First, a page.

Take PayPal Holdings Inc. (Nasdaq: PYPL), for example. Co-founders Peter Thiel, Max Levchin, and Ken Howery founded the company as Confinity and originally made security software for handheld devices. Confinity merged with X.com and then made the pivot to online payments when then-CEO Elon Musk made the decision to terminate all other Internet banking operations. PayPal joined the Fortune 500 in June 2016 and generates $10.84 billion in annual revenue today.
Or Google - now Alphabet Inc. (Nasdaq: GOOGL). Founders Larry Page and Sergey Brin had no apparent business strategy in the company's early days when it lurched from one idea to the next. Believe it or not, Google sold appliances back then, and even its own search technology to other websites. In 2003, the company made a pivot to AdWords that allowed companies to pay for advertising based on search terms. Google generated more than $20 billion in 2008 and today, as Alphabet, maintains a top line of $90.27 billion.
Then, there's Facebook Inc. (Nasdaq: FB). It's hard to imagine today with 1.3 billion daily active users, but Facebook used to be a "secret society" open only to those with .edu addresses from Harvard and a handful of other universities. Then, in 2005, CEO Mark Zuckerberg controversially pivoted to high schoolers and subsequently the following year to anyone over 13 years old. Today the company generates $27.64 billion a year and has created an estimated $805.6 billion in wealth for investors worldwide.
You get the idea.
My point is that business strategies are not footnotes as most investors think. Rather, they are deliberate, fundamental shifts intended to open up entirely new business models and revenue streams.
Which brings me back to Apple.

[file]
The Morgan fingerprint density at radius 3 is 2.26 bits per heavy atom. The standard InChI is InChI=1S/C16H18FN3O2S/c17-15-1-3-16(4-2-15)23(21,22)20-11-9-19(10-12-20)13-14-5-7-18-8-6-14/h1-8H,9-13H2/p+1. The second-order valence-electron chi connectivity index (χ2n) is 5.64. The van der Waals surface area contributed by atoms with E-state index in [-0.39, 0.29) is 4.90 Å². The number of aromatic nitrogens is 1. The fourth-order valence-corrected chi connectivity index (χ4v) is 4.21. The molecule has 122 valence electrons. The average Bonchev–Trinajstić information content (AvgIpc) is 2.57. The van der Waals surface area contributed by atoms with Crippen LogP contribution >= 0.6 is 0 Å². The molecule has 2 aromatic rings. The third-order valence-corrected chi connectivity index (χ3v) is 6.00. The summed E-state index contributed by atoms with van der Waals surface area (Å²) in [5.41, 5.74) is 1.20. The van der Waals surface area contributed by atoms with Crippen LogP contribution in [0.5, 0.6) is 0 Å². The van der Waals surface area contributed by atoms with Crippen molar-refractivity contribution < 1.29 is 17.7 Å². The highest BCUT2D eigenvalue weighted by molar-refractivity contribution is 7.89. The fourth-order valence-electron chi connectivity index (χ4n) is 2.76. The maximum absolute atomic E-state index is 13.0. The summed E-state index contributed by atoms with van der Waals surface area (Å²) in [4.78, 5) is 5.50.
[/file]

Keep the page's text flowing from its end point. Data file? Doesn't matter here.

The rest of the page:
One of the biggest problems Apple has is that it's got to charge increasingly higher prices for its products in order to maintain its profit margins at a time when high-tech devices are being commoditized. Eventually, they're going to run out of customers who can drop $1,000 on a phone or iPad or a fancy watch.
The reason why is pretty straightforward - "things" are progressively worth less in today's world, while infrastructure is worth more.
I think CEO Tim Cook knows this very well, which is why he's spending hundreds of millions of dollars moving towards the infrastructure end of things via the ecosphere. And, why he's going to make the pivot very shortly...
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...into medical devices.
Apple's Move into Uncharted Territory
I've been quietly researching this for several years now.
As part of that, I've talked to medical providers, doctors, hospital management, insurance company executives, and more. And, I'm more convinced than ever that I am correct.
The seemingly disparate data I'm gathering is beginning to connect. What's more, it's beginning to trickle into the mainstream media. Here are just a few samples that will help you connect the dots, too.